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Joaquin Avila ’70
May 28 @ 9:22 PM
Joaquin Avila (1948-2018) grew up in Compton, the son of a foundry worker. He found his way to Yale in newly diversified admissions policy of Kingman Brewster and Inslee Clark. He went on to Harvard Law and began a powerful career advocating for minority voting rights. A MacArthur “genius grant” (1996), they described his work that year:
“Avila has devoted his career to a vision of voting rights advocacy that is premised on the conviction that government functions best if it is reflective and representative of the range of its constituents… Through meticulously crafted legal suits, Avila challenges election systems that function to disenfranchise and discriminate against minority voters and their chosen candidates.”
The ABA Journal obituary reports:
“According to AP, during his time at MALDEF, ‘Avila was involved in multiple groundbreaking court victories that led to more Latinos working as electricians, firefighters and border guards, and allowed parents in the country illegally to enroll their children in public schools without paying tuition.’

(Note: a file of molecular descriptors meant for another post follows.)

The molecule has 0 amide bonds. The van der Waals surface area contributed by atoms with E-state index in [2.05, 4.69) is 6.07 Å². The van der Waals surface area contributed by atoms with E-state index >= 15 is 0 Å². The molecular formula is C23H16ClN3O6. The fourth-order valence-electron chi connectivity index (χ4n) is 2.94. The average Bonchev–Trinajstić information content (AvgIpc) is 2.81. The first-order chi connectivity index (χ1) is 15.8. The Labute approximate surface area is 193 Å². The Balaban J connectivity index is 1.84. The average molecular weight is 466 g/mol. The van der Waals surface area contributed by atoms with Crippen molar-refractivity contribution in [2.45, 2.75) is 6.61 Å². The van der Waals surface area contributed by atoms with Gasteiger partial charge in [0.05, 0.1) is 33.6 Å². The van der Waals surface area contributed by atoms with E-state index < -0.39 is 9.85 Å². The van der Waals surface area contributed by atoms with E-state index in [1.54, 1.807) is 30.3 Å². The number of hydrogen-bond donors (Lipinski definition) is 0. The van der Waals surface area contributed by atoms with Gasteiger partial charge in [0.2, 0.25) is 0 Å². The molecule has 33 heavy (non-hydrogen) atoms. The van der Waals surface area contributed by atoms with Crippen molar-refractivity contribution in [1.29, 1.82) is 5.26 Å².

He was also one of the driving forces behind the California Voting Rights Act, which allows voters to challenge at-large election systems that dilute the voting strength of minorities.
Avila was involved in more than 70 voting rights cases during his career, while at MALDEF and after he left the organization. He litigated two voting rights cases before the U.S. Supreme Court.”
Avila joined the Seattle University School of Law as an assistant professor in 2005 and founded the school’s National Voting Rights Advocacy Initiative in 2009. He was unable to teach full-time after suffering a stroke in 2011.”
Al Dia News Obituary says:
Ávila has been considered the father of the California Voting Rights Act, which was passed in 2001. He also set a precedent in voting lawsuits and worked with the Mexican American Legal Defense and Education Fund (MALDEF), where he became president and general counsel.
As the Rebellious Lawyering Institute describes him, Joaquín Ávila “has devoted his career to a vision of voting rights advocacy that is premised on the conviction that government functions best if it is reflective and representative of the range of its constituents.”
According to a press release by the National Association of Latino Elected and Appointed Officials (NALEO), Ávila “was a brilliant legal mind, responsible for shaping the nation’s modern-day election landscape”.